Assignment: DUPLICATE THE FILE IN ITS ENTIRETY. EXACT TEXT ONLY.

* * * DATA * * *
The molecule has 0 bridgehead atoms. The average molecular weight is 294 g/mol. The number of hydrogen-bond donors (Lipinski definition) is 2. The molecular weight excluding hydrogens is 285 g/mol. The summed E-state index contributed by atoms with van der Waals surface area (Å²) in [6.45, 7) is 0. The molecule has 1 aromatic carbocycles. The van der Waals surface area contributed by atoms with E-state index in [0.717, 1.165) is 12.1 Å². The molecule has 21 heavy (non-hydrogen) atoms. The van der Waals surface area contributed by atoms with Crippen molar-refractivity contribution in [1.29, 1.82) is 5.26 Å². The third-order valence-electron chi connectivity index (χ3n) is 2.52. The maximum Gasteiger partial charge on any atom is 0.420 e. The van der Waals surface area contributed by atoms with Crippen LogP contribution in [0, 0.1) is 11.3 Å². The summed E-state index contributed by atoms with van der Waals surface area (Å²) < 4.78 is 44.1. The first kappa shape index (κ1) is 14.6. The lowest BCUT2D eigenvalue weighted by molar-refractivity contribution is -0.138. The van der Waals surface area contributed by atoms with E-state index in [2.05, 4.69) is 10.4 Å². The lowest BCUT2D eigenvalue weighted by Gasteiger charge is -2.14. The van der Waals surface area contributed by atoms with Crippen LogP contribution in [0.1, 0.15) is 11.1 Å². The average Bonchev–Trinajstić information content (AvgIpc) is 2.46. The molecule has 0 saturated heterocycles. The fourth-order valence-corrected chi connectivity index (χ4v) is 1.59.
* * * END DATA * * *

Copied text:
The molecule has 0 bridgehead atoms. The average molecular weight is 294 g/mol. The number of hydrogen-bond donors (Lipinski definition) is 2. The molecular weight excluding hydrogens is 285 g/mol. The summed E-state index contributed by atoms with van der Waals surface area (Å²) in [6.45, 7) is 0. The molecule has 1 aromatic carbocycles. The van der Waals surface area contributed by atoms with E-state index in [0.717, 1.165) is 12.1 Å². The molecule has 21 heavy (non-hydrogen) atoms. The van der Waals surface area contributed by atoms with Crippen molar-refractivity contribution in [1.29, 1.82) is 5.26 Å². The third-order valence-electron chi connectivity index (χ3n) is 2.52. The maximum Gasteiger partial charge on any atom is 0.420 e. The van der Waals surface area contributed by atoms with Crippen LogP contribution in [0, 0.1) is 11.3 Å². The summed E-state index contributed by atoms with van der Waals surface area (Å²) < 4.78 is 44.1. The first kappa shape index (κ1) is 14.6. The lowest BCUT2D eigenvalue weighted by molar-refractivity contribution is -0.138. The van der Waals surface area contributed by atoms with E-state index in [2.05, 4.69) is 10.4 Å². The lowest BCUT2D eigenvalue weighted by Gasteiger charge is -2.14. The van der Waals surface area contributed by atoms with Crippen LogP contribution in [0.1, 0.15) is 11.1 Å². The average Bonchev–Trinajstić information content (AvgIpc) is 2.46. The molecule has 0 saturated heterocycles. The fourth-order valence-corrected chi connectivity index (χ4v) is 1.59.